Is Intels Tri-Gate tech really a big deal?

Not open for further replies.


Sep 26, 2000

Intel announced today that its upcoming Ivy Bridge processing platform, which will be based on a 22-nm version of its second-generation Core (aka Sandy Bridge) microarchitecture, will also utilize a new transistor technology called Tri-Gate.

1.) Tri-Gate explained. The Tri-Gate technology gets its name from the fact that transistors using it have conducting channels that are formed on all three sides—two on each side, one across the top—of a tall and narrow silicon fin that rises vertically from the silicon substrate. On a traditional two-dimensional, or "planar," transistor, the gate runs just across the top. But on the vertical fin, transistors can be packed closer together. This provides enough extra control to allow more transistor current to flow when the transistor is on, almost zero when it is off, and gives the transistor the ability to switch quickly between the two states. This maximizes both power usage and performance.

2.) Why? According to Intel, Tri-Gate was implemented because it would not have been possible to continue Moore's law at 22nm and below without a major transistor redesign. With Tri-Gate transistors, Intel claims to have extended Moore's law at least another two years.

3.) How small is it? A nanometer is one-billionth of an inch. That means that more than 6 million 22nm Tri-Gate transistors could be crammed into the period at the end of this sentence. By contrast, a human hair is approximately 100,000 nanometers wide.

4.) How much? (And how little?) Intel estimates that Tri-Gate transistors are 37 percent faster than those used in the current 32nm process and will effect an active power reduction of more than 50 percent, but will only add 2 to 3 percent to the cost of a finished wafer.

5.) Some upgrades required. Intel will need to make upgrades to its factories over 2011 and 2012 to get them ready for producing the large quantities of 22-nm chips necessary to drive its many devices for the near future. (To give you an idea of the scale, Intel's factories currently produce about five billion transistors every second—or 150 quadrillion per year.) The company says, however, that the actual changes being implemented will not be more significant than have been required for previous process improvements.

6.) How long will it last? Representing the latest "tick" in Intel's two-stage development cycle (the Sandy Bridge microarchitecture was the most recent "tock"), these Ivy Bridge innovations will be around in some form for at least the next two years. But Intel promises that the technology will be able to scale to its next production process, at 14-nm, so don't be surprised if it extends well beyond that.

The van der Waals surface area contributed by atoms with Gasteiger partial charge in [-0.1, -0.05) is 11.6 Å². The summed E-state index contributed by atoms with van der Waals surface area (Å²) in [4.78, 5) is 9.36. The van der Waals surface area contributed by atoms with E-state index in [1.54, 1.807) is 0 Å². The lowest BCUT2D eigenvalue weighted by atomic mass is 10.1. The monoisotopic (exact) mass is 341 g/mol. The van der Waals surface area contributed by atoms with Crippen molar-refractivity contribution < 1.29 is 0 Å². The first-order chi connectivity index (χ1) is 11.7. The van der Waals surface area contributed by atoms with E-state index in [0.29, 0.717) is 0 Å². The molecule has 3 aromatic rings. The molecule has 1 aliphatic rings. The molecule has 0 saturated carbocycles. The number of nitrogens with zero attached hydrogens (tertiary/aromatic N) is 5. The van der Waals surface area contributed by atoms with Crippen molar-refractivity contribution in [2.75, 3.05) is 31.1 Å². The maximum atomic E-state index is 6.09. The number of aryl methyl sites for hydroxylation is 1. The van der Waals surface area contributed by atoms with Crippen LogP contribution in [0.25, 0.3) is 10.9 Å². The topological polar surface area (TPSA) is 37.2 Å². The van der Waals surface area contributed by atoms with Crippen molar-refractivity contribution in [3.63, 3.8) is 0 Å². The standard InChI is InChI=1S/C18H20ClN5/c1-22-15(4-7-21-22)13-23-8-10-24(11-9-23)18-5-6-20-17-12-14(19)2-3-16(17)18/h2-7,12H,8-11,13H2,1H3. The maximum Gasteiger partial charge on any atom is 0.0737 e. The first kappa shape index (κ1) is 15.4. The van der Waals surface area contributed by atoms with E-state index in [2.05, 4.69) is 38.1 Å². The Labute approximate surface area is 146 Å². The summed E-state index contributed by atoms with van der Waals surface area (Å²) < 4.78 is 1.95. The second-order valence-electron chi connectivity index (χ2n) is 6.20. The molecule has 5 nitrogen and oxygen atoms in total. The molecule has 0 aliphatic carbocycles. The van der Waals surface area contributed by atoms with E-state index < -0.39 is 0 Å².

7.) Tri-Gate is not new. Intel research scientists first invented the Tri-Gate in 2002, but it's taken them until now to get chips using it ready for high-volume production.

8.) Where will you see this technology? Intel says that Ivy Bridge–based processors are ideal for both servers and clients, the latter particularly in thin-and-light form factors (such as desktops and nettops), and that the technology is expected to scale to Intel's Atom line of CPUs as well, allowing for their usage in an even broader range of systems. But with such low power usage, smartphones, tablets, and other mobile devices would seem to be not just possible, but likely. (Unfortunately, Intel isn't yet saying when these will hit the market, although devices that don't necessarily require a carrier - such as tablets - will likely be first.)

9.) When will Ivy Bridge arrive? You can expect to see processors and devices using them by the end of 2011, with product shipping in early 2012.

Maybe this should be in highly technical?


Jul 12, 2000
You will have a more fruitful conversation about this in the CPU forum, where there is an ongoing discussion.


Feb 2, 2005
You read the stuff in your own OP right?

37% faster with a 50% power reduction and only 2-3% cost increase is crazy badass awesome.
Not open for further replies.